Research identifies that immunosuppressed people are least likely to have COVID-19 antibodies: New research has identified which people with compromised immune systems are less likely to have COVID-19 antibodies – making them more vulnerable to a severe infection.
Around one in five people with solid organ transplant, rare autoimmune disease or blood cancer affecting lymphocytes had no COVID-19 antibodies after three or more vaccinations.
The MELODY study was carried out by a team of doctors and researchers from several institutions including Imperial College London, The Universities of Southampton, Nottingham, and Cambridge, Nottingham University Hospitals NHS Trust, NHS Blood and Transplant, the
National Disease Registration Service at NHS England, and IPSOS MORI.
People were more likely to have antibodies if they were younger, had more vaccine doses (e.g. five vs three) or had previously had COVID-19. Some medications that weaken the immune system reduced the likelihood of having antibodies.
The findings published in The Lancet Rheumatology will help to better plan care and treatment for people living with these conditions.
People who are less likely to have COVID-19 antibodies could be offered antibody testing and targeted interventions, such as further vaccine doses or preventative medicine. The absence of antibodies could also influence which immunotherapy medications are given to those with different underlying conditions.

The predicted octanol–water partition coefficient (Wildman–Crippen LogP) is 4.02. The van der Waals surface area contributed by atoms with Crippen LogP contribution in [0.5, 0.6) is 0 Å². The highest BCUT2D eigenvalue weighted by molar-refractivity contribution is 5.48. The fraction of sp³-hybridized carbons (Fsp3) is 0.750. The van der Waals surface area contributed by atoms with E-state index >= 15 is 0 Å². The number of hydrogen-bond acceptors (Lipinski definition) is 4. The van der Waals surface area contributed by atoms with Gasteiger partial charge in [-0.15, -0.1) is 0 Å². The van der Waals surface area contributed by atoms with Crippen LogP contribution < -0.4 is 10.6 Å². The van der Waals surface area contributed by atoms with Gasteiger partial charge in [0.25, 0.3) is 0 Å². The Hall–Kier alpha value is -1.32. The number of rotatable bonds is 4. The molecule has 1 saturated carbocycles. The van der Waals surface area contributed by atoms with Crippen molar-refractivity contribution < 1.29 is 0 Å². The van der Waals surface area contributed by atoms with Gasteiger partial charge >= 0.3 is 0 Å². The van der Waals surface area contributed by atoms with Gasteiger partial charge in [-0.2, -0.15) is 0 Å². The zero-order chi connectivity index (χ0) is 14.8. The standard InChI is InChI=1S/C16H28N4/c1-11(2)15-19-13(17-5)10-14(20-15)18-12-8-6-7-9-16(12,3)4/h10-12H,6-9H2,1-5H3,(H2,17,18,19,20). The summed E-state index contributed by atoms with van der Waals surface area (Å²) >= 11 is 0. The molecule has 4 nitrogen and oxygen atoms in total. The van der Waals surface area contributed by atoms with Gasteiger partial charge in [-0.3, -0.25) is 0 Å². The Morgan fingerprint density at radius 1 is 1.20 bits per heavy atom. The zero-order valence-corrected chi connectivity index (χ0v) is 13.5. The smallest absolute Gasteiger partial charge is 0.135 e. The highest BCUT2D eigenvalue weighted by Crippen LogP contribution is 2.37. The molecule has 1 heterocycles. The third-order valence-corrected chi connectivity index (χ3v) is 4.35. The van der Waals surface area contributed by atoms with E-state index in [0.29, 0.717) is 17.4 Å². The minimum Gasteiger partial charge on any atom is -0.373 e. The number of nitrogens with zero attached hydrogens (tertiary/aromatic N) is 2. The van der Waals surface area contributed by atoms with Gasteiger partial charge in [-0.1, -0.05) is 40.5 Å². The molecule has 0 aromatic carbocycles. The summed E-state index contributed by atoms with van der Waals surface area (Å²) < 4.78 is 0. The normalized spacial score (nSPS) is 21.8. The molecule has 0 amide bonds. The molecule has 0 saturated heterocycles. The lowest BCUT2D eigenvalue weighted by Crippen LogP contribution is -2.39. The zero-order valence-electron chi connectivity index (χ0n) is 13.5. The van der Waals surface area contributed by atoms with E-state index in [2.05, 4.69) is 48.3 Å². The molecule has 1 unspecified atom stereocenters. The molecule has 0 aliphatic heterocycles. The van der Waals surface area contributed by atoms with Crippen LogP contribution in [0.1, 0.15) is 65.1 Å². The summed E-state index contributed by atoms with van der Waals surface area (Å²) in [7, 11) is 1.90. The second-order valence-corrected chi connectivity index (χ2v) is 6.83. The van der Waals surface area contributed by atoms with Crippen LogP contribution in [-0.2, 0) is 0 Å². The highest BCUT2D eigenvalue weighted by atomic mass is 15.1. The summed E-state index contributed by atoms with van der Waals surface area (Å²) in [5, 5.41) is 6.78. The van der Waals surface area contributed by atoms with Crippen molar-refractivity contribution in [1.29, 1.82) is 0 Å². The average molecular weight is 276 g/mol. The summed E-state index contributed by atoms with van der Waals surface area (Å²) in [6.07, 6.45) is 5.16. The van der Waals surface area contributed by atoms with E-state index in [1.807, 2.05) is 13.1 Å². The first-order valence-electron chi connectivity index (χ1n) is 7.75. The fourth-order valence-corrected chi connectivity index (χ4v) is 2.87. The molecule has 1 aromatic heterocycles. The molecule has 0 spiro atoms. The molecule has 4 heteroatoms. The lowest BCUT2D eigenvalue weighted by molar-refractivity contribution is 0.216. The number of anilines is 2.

Dr Michelle Willicombe, from the Department of Immunology & Inflammation at Imperial College London, who led the research, said: “We know from previous research that people who have a weakened immune system were more likely to catch COVID-19. They were also more likely to need to go into hospital for treatment or die from COVID-19.
“Vaccines trigger the immune system to make antibodies. But if your immune system is weak, you may not produce enough antibodies needed to fight infection and prevent serious illness. Clinically vulnerable patients who are at increased risk are encouraged to attend if they are invited for a booster vaccine, to get the best protection against COVID-19.”
People with suppressed immune systems could choose to enrol in the study if they had received at least three COVID-19 vaccine doses. More than 23,000 people took part by doing a home finger-prick antibody test and reporting the results using an online portal.
Participants also provided personal details (such as their age, gender and ethnicity), information about their condition, and their COVID-19 history, including number of vaccinations.
Antibodies were found in 77 per cent of people who had a solid organ transplant, 79 per cent of those with a blood cancer, and 86 per cent with rare autoimmune disease.
“This research shows that the majority of immunosuppressed people produce antibodies after having COVID-19 vaccines,” says Dr Fiona Pearce from the University of Nottingham. “Across all groups, we found that people who had had more doses of vaccine were more likely to have antibodies. In the future, this could help to develop bespoke booster vaccination schedules for more vulnerable groups.”
Dr Peter Lanyon, Consultant Rheumatologist, Nottingham University Hospitals NHS Trust and Rare Diseases Clinical Lead, National Disease Registration Service, NHS England said: “This study demonstrates the utility of national rare disease registration to identify and invite whole population-based cohorts of people to participate in research that answers important clinical questions and can inform clinical practice and health policy.”
Antibody prevalence after three or more COVID-19 vaccine doses in 23,000 immunosuppressed individuals: a cross-sectional study from MELODY is available online.
The research was funded by Funding for the Medical Research Council and health charities including Kidney Research UK, Vasculitis UK, Blood Cancer UK, and Cystic Fibrosis Trust.
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